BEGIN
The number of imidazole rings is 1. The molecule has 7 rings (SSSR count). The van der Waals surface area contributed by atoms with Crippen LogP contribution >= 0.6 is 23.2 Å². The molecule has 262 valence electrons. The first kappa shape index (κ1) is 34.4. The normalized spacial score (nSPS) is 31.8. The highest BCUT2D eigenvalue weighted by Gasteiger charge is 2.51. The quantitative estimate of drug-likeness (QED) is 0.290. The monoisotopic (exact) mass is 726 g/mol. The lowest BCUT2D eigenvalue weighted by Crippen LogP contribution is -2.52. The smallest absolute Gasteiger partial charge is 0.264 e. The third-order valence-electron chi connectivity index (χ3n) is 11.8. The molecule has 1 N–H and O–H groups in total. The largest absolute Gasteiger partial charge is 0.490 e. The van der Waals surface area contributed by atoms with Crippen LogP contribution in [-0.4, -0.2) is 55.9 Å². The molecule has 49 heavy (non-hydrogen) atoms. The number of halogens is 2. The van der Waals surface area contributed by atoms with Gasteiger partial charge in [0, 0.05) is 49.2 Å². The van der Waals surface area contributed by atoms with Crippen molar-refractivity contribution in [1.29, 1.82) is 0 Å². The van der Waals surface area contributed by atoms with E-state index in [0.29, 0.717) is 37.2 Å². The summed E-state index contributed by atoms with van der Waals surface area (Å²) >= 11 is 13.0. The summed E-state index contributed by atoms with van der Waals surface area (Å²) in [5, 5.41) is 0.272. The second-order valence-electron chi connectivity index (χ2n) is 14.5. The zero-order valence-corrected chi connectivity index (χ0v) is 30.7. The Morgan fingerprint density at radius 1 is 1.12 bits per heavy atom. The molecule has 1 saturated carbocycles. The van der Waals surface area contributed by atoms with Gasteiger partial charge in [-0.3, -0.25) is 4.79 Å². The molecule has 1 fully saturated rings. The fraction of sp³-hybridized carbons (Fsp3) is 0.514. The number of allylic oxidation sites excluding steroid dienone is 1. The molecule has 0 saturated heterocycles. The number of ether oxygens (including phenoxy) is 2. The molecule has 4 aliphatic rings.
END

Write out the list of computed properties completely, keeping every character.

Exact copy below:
The number of imidazole rings is 1. The molecule has 7 rings (SSSR count). The van der Waals surface area contributed by atoms with Crippen LogP contribution >= 0.6 is 23.2 Å². The molecule has 262 valence electrons. The first kappa shape index (κ1) is 34.4. The normalized spacial score (nSPS) is 31.8. The highest BCUT2D eigenvalue weighted by Gasteiger charge is 2.51. The quantitative estimate of drug-likeness (QED) is 0.290. The monoisotopic (exact) mass is 726 g/mol. The lowest BCUT2D eigenvalue weighted by Crippen LogP contribution is -2.52. The smallest absolute Gasteiger partial charge is 0.264 e. The third-order valence-electron chi connectivity index (χ3n) is 11.8. The molecule has 1 N–H and O–H groups in total. The largest absolute Gasteiger partial charge is 0.490 e. The van der Waals surface area contributed by atoms with Crippen LogP contribution in [-0.4, -0.2) is 55.9 Å². The molecule has 49 heavy (non-hydrogen) atoms. The number of halogens is 2. The van der Waals surface area contributed by atoms with Gasteiger partial charge in [0, 0.05) is 49.2 Å². The van der Waals surface area contributed by atoms with Crippen molar-refractivity contribution in [1.29, 1.82) is 0 Å². The van der Waals surface area contributed by atoms with E-state index in [0.29, 0.717) is 37.2 Å². The summed E-state index contributed by atoms with van der Waals surface area (Å²) >= 11 is 13.0. The summed E-state index contributed by atoms with van der Waals surface area (Å²) in [5, 5.41) is 0.272. The second-order valence-electron chi connectivity index (χ2n) is 14.5. The zero-order valence-corrected chi connectivity index (χ0v) is 30.7. The Morgan fingerprint density at radius 1 is 1.12 bits per heavy atom. The molecule has 1 saturated carbocycles. The van der Waals surface area contributed by atoms with Gasteiger partial charge in [-0.3, -0.25) is 4.79 Å². The molecule has 1 fully saturated rings. The fraction of sp³-hybridized carbons (Fsp3) is 0.514. The number of allylic oxidation sites excluding steroid dienone is 1. The molecule has 0 saturated heterocycles. The number of ether oxygens (including phenoxy) is 2. The molecule has 4 aliphatic rings.